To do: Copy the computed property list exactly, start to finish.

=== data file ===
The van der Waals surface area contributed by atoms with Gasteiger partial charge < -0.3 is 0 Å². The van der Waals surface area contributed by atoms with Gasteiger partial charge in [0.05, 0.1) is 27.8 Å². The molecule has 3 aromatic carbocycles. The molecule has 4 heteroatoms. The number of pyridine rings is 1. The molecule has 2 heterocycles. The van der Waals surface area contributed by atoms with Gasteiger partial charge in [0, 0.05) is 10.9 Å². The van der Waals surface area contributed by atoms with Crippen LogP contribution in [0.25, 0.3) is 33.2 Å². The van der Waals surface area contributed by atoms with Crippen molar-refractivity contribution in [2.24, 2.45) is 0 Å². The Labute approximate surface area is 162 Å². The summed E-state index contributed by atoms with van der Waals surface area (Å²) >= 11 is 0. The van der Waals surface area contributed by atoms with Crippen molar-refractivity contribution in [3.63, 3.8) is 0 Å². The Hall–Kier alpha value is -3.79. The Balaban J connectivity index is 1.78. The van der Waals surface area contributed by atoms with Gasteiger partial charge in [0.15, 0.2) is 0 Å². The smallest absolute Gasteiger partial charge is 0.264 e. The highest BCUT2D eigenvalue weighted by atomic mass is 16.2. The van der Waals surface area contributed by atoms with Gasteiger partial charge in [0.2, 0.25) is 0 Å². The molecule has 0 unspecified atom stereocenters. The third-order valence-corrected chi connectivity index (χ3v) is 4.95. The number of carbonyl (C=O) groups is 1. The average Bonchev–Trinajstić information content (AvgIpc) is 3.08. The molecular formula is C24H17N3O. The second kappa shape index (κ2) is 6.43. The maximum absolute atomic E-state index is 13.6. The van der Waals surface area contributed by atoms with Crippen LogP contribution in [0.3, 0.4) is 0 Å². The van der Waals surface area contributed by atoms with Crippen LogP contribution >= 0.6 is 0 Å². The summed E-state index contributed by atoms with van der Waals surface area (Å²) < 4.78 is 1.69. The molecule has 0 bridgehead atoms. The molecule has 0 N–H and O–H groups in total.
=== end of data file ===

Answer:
The van der Waals surface area contributed by atoms with Gasteiger partial charge < -0.3 is 0 Å². The van der Waals surface area contributed by atoms with Gasteiger partial charge in [0.05, 0.1) is 27.8 Å². The molecule has 3 aromatic carbocycles. The molecule has 4 heteroatoms. The number of pyridine rings is 1. The molecule has 2 heterocycles. The van der Waals surface area contributed by atoms with Gasteiger partial charge in [0, 0.05) is 10.9 Å². The van der Waals surface area contributed by atoms with Crippen LogP contribution in [0.25, 0.3) is 33.2 Å². The van der Waals surface area contributed by atoms with Crippen molar-refractivity contribution in [2.24, 2.45) is 0 Å². The Labute approximate surface area is 162 Å². The summed E-state index contributed by atoms with van der Waals surface area (Å²) >= 11 is 0. The van der Waals surface area contributed by atoms with Crippen molar-refractivity contribution in [3.63, 3.8) is 0 Å². The Hall–Kier alpha value is -3.79. The Balaban J connectivity index is 1.78. The van der Waals surface area contributed by atoms with Gasteiger partial charge in [0.15, 0.2) is 0 Å². The smallest absolute Gasteiger partial charge is 0.264 e. The highest BCUT2D eigenvalue weighted by atomic mass is 16.2. The van der Waals surface area contributed by atoms with Gasteiger partial charge in [0.2, 0.25) is 0 Å². The molecule has 0 unspecified atom stereocenters. The third-order valence-corrected chi connectivity index (χ3v) is 4.95. The number of carbonyl (C=O) groups is 1. The average Bonchev–Trinajstić information content (AvgIpc) is 3.08. The molecular formula is C24H17N3O. The second kappa shape index (κ2) is 6.43. The maximum absolute atomic E-state index is 13.6. The van der Waals surface area contributed by atoms with Crippen LogP contribution in [0.3, 0.4) is 0 Å². The van der Waals surface area contributed by atoms with Crippen LogP contribution >= 0.6 is 0 Å². The summed E-state index contributed by atoms with van der Waals surface area (Å²) < 4.78 is 1.69. The molecule has 0 bridgehead atoms. The molecule has 0 N–H and O–H groups in total.